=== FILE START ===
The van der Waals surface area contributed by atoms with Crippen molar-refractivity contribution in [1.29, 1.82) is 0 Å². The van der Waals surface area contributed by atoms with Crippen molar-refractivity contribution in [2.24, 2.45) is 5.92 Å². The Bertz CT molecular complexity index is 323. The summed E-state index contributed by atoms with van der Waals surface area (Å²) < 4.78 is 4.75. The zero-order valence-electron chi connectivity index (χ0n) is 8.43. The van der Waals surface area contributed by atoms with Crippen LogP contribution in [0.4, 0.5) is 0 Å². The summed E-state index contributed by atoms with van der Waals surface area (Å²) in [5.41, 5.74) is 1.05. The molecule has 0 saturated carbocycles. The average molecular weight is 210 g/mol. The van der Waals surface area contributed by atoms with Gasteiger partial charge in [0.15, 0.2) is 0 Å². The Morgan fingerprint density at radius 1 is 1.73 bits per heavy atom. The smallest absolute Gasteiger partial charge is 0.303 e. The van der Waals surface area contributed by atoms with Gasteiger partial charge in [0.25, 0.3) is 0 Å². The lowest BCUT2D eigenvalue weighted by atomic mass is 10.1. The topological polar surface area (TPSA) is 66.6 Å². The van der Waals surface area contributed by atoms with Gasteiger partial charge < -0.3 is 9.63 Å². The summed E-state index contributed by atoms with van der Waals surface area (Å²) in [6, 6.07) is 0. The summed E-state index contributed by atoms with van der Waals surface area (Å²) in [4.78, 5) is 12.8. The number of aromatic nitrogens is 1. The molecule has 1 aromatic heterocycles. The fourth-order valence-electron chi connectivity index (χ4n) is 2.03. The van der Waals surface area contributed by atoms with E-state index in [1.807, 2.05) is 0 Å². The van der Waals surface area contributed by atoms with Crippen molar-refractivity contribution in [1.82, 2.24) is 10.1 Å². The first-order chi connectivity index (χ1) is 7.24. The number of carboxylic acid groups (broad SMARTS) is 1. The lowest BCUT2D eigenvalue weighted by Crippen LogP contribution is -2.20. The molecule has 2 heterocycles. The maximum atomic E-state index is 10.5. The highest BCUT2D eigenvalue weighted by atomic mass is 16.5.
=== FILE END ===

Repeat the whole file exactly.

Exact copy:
The van der Waals surface area contributed by atoms with Crippen molar-refractivity contribution in [1.29, 1.82) is 0 Å². The van der Waals surface area contributed by atoms with Crippen molar-refractivity contribution in [2.24, 2.45) is 5.92 Å². The Bertz CT molecular complexity index is 323. The summed E-state index contributed by atoms with van der Waals surface area (Å²) < 4.78 is 4.75. The zero-order valence-electron chi connectivity index (χ0n) is 8.43. The van der Waals surface area contributed by atoms with Crippen LogP contribution in [0.4, 0.5) is 0 Å². The summed E-state index contributed by atoms with van der Waals surface area (Å²) in [5.41, 5.74) is 1.05. The molecule has 0 saturated carbocycles. The average molecular weight is 210 g/mol. The van der Waals surface area contributed by atoms with Gasteiger partial charge in [0.15, 0.2) is 0 Å². The Morgan fingerprint density at radius 1 is 1.73 bits per heavy atom. The smallest absolute Gasteiger partial charge is 0.303 e. The van der Waals surface area contributed by atoms with Gasteiger partial charge in [0.25, 0.3) is 0 Å². The lowest BCUT2D eigenvalue weighted by atomic mass is 10.1. The topological polar surface area (TPSA) is 66.6 Å². The van der Waals surface area contributed by atoms with Gasteiger partial charge < -0.3 is 9.63 Å². The summed E-state index contributed by atoms with van der Waals surface area (Å²) in [6, 6.07) is 0. The summed E-state index contributed by atoms with van der Waals surface area (Å²) in [4.78, 5) is 12.8. The number of aromatic nitrogens is 1. The molecule has 1 aromatic heterocycles. The fourth-order valence-electron chi connectivity index (χ4n) is 2.03. The van der Waals surface area contributed by atoms with E-state index in [1.807, 2.05) is 0 Å². The van der Waals surface area contributed by atoms with Crippen molar-refractivity contribution in [1.82, 2.24) is 10.1 Å². The first-order chi connectivity index (χ1) is 7.24. The number of carboxylic acid groups (broad SMARTS) is 1. The lowest BCUT2D eigenvalue weighted by Crippen LogP contribution is -2.20. The molecule has 2 heterocycles. The maximum atomic E-state index is 10.5. The highest BCUT2D eigenvalue weighted by atomic mass is 16.5.